The Russian-Ukrainian war has revealed just how damaging this new type of warfare can be. Russia uses a variety of channels to transmit its preferred content. Russia-controlled TV-channels (such as LifeNews, Россия1, Россия24, Первый канал, НТВ, РЕН ТВ) as well Ukrainian TV-channels (like Inter, Ukraina 24), which are run by pro-Russia oligarchs or Russian news providers, occupy prominent positions in the Ukrainian TV-channels, are a key tool. But the battle is moving to the internet as well. The resources of the online media (Russian newspapers, but also Ukrainian newspapers like Komsomolskaya Pravda v Ukraine, that is the Ukrainian edition of Russian-based newspaper), and web pages (such as LiveJournal and Liveinternet), are instruments of disinformation. Massive internet trolling on social media, the Russian radio (e.g. Radio Majak), separatists’ information channels (such as Novorus.info), and even mobile phone operators (KyivStar and MTS) round out the Russian arsenal. During the Ukrainian-Russian war, Russia’s strategy has focused not only on destroying the morale of Ukrainian soldiers, but also on attacking their relatives and families by splitting families along the lines of ethnic, religious, political and regional identities.
Russian information channels have relentless portrayed the Ukrainian army as murderers, criminals, and Nazi perpetrators, while ignoring the causes of the war or discussion of Russia’s involvement. This image has been created methodically, using very aggressive and emotional rhetoric. Demonstrably false stories of crucified children and raped women were created and replicated in order to discredit the Ukrainian army. By bombarding the Ukrainian population with this information, all of it skewed and some of it false—Russia hopes to undermine support for the government in Ukraine.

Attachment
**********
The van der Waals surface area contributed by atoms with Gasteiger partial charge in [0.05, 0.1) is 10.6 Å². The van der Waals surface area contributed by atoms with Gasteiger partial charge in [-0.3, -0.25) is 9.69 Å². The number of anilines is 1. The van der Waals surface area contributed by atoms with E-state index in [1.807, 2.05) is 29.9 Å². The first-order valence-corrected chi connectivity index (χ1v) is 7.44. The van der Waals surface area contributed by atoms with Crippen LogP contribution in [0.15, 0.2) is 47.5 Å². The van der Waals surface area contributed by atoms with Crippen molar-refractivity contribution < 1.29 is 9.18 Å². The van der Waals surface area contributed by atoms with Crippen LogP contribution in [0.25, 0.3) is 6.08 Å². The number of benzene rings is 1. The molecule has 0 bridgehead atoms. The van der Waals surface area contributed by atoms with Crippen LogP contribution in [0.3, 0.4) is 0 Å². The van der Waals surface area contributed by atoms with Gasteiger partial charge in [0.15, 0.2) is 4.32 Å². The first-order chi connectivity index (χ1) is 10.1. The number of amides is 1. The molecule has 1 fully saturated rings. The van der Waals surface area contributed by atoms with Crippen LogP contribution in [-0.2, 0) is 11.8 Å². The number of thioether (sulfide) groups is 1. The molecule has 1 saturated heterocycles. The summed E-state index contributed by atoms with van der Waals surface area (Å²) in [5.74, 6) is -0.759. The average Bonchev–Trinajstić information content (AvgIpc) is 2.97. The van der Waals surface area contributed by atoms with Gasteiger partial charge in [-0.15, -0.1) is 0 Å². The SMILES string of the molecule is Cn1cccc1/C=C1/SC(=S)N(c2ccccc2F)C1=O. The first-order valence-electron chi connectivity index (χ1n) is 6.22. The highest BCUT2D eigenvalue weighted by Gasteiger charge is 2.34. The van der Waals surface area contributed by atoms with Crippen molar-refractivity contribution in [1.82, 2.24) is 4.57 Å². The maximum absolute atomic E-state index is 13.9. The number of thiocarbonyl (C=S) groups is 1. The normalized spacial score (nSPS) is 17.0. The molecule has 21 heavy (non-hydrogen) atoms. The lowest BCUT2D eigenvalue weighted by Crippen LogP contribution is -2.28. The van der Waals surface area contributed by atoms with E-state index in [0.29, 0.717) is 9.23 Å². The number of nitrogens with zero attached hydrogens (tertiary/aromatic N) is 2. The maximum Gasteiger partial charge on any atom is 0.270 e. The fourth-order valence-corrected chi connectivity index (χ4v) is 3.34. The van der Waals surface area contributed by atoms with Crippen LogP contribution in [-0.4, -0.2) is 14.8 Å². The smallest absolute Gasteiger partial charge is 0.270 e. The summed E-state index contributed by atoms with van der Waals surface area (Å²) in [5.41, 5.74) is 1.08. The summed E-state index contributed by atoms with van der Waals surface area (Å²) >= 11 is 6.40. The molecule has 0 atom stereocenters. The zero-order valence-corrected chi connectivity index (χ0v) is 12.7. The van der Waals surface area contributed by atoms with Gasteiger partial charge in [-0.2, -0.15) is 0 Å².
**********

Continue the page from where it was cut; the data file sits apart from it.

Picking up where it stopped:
Responding to Russia’s Propaganda
What should the international community learn from Russia’s information warfare techniques in Estonia in 2007 and Ukraine in 2014-2015? There are several key lessons:
- Over the past decade, disinformation has been a main tool of Russian propaganda during conflicts. The targets of Russian media are labelled “fascists” or “criminals,” which is intended to discredit those countries in the eyes of the West and to convince the Russian people that their government’s actions are just. In this light, providing balanced information sources to Russians is an important policy goal.
- In Estonia, the local public broadcasting has opened a new, Russian-language TV-channel called ETV+ in September 2015. The aim of the TV-channel is to keep the Russian-speaking minority in Estonia informed about local and international issues (two one-hour programs per day and regular daily news in Russian) and to provide the audience entertainment (such as shows and films purchased not produced by the ETV+, such as the TV and web programs of Deutsche Welle in Russian).
- However, as Estonia’s current experiences with integrating the local Russian-speaking population into the Estonian society have shown, there is a vast gap in the resources allotted to this end. The financial resources directed to the Estonian Russian-language media have not been comparable to the resources with which Russia feeds its “propaganda machine.” In this regard, co-operation between EU member states is necessary both in terms of optimizing resources and in sharing reliable information.
More generally, Europe needs to devote more financial resources to create balanced sources of information that are based on facts rather than prejudice. The EU’s recent initiative from March and June 2015 to counter Russian media propaganda with “positive messages” serves as a first step. The initiative includes several activities, such as establishment of the permanent EU communication unit EastStratCom Team, promotion of media freedom in the EU eastern partnership countries, and making communication materials available in Russian language.
About the author:
*Viljar Veebel is chair of Humanities and Social Sciences at the Estonian National Defence College.
This article was published by FPRI.
 David. J. Smith, “How Russia harnesses cyberwarfare,” American Foreign Policy Council: Defense Dossier 4 (August 2012): 7-11. http://www.afpc.org/files/august2012.pdf.
 Mathias Roth, “Bilateral Disputes between EU Member States and Russia,” Centre for European Policy Studies Working Documents 319 (August 2009). http://www.isn.ethz.ch/Digital-Library/Publications/Detail/?lang=en&id=105021.